Increasing levels of nitrogen trifluoride use, as so heavily used in the North Pacific electronics market, may be having a negative effect on the environment and actually speeding-up climate change, according to the findings of a recent journal study.

LCD TV’s for example, are praised as being greener than old-style television sets because they consume much less power, and represent a significant market sector in North Pacific rim countries such as Japan, China and Taiwan.

These may actually be speeding climate change though, a chemical expert has warned.

Michael Prather of the University of California at Irvine has completed a study which claims that atmospheric quantities of the gas nitrogen trifluoride (NF3) are booming, reporting the findings in the latest issue of the journal Geophysical Research Letters.

NF3 is apparently 17,200 times better at trapping heat in the atmosphere over a hundred-year period than carbon dioxide, the best known greenhouse gas. NF3 has a characteristic mouldy smell and is also thought to be highly harmful to the liver and kidneys.

The chemical is used in the production of flat-panel displays which, in turn, are used to make today’s TV screens. Prather believes that exploding demand for HD TV’s around the world has created a huge need for NF3, and that’s effectively sending emission levels sky high.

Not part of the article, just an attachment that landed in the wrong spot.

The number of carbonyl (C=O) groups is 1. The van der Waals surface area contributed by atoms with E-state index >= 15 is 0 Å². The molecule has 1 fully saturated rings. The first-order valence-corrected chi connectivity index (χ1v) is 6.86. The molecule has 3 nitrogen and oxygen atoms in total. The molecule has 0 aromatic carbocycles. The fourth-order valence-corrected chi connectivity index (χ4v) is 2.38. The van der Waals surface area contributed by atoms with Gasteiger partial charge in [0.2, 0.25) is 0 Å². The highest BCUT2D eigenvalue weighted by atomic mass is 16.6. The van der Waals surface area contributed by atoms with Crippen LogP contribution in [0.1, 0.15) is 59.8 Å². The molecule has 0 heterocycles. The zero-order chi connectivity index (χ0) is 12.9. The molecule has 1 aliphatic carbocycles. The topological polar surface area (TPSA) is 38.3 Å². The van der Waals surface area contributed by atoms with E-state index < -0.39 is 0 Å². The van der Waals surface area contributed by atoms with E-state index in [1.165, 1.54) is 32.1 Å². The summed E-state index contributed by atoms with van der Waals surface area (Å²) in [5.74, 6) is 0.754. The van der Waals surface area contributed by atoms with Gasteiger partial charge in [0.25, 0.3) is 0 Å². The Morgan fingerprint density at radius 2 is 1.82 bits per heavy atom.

The problem as Prather sees it, is that NF3 emission levels aren’t being measured by the worldwide greenhouse-gas monitoring programme put in place by the Kyoto Protocol on climate change. When the agreement was signed by 181 countries in 1997, NF3 wasn’t included on the list of gases that should be tracked because at that time the compound's manufacture was miniscule.

The compound’s increasing use in flat-panel display production has changed this however, with NF3’s global-warming potential regarded as second only to sulphur hexafluoride (SF6) – supposedly the ‘nastiest’ greenhouse gas on the Kyoto list.

The electronics sector accounts for a high 70% of the demand in Taiwan, with the severe competition in pricing to win contracts ensuring that the market is naturally dropping, especially so in the case of LCD.